I’ve already quoted from an internal New Party memo authored by Rogers himself calling for additional members. Consider as well this opening line from an article on the New Party by Rogers for the January/February 1993 issue of the Boston Review: “Last year, while Bill Clinton was running for President, about 2,000 of his fellow Americans joined the New Party–a grassroots-based, membership-run, progressive political party….” Can the contrast between Rogers’s public statement in 1993 and his ever-shifting claims to Ben Smith be any greater?

There’s more. Elaine Bernard, a Harvard professor and member of the Democratic Socialists of America, played role in the founding of the New Party. Gray and Smith treated Bernard as an authority on the party in their recent piece on the controversy. One of Bernard’s contributions to the founding conception of the New Party was to offer the Canadian New Democratic Party (NDP) as a model. The New Party (NP) consciously embraced the Canadian NDP prototype.

According to Bernard (writing in the same 1993 issue of the Boston Review as Rogers), not only does the NDP/NP model involve membership, but membership is actually more central to this model than it is to America’s Democratic or Republican parties: “The NDP is a self-regulated, voluntary, mass membership organization,” says Bernard. “The contrast with the Democrats and the Republicans is striking. In fact, by the crucial criterion of ownership by members and self-regulation; the Democrats and Republicans are not in any meaningful sense political parties at all. In most states, there is not even a ‘membership,’ but simply the declaration of a registration preference.”

As I showed in “The New Party Candidate Contract,” the New Party’s core strategy entailed functioning as a membership-run party in this deeper sense. The point was not simply to engage voters on election day, but to created a strong party identity, tied to regular party meetings, activism, and the accompanying sense of being a participant in an ongoing movement. That is why Obama and other New Party-endorsed candidates had to join the party and sign a contract promising continuing involvement and support.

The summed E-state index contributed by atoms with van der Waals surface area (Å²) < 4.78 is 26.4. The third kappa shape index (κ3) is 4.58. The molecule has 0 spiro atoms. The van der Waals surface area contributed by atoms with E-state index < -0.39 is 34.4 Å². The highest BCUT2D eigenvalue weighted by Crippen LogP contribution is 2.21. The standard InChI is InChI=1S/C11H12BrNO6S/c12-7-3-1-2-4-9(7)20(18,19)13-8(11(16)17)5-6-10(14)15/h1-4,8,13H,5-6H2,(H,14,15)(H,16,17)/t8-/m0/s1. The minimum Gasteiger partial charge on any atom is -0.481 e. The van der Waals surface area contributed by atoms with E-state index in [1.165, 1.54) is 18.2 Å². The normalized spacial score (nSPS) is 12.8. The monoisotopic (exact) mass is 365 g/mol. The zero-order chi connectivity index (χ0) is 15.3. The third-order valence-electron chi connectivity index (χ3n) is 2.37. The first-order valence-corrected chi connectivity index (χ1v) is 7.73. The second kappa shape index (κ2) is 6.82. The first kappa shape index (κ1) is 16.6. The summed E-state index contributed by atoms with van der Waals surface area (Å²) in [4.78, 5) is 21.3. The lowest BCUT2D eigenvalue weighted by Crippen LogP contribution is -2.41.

So Joel Rogers’s denial that the New Party had members turns out to be profoundly and comprehensively false. The New Party had members. Those members contributed money, but also governed the party through exclusive voting rights and monthly meetings. Reaching specific member sign-up goals in a given locality permitted the creation of nationally chartered local chapters, and the votes of local chapter members selected representatives to a national governing council. Beyond this, the membership-governed party structure built around regular membership meetings was conceived as creating a sense of loyalty and participation in a movement. The New Party saw this conception of membership as something far deeper than anything fostered by the Democratic and Republican parties.

Barack Obama became a New Party member and joined this movement. As I show in Racial-in-Chief, in fact, all that was a bit of a formality. In truth, Obama had effectively been immersed in the same leftist movement that ultimately created the New Party for more than a decade. It’s a movement he’s never left.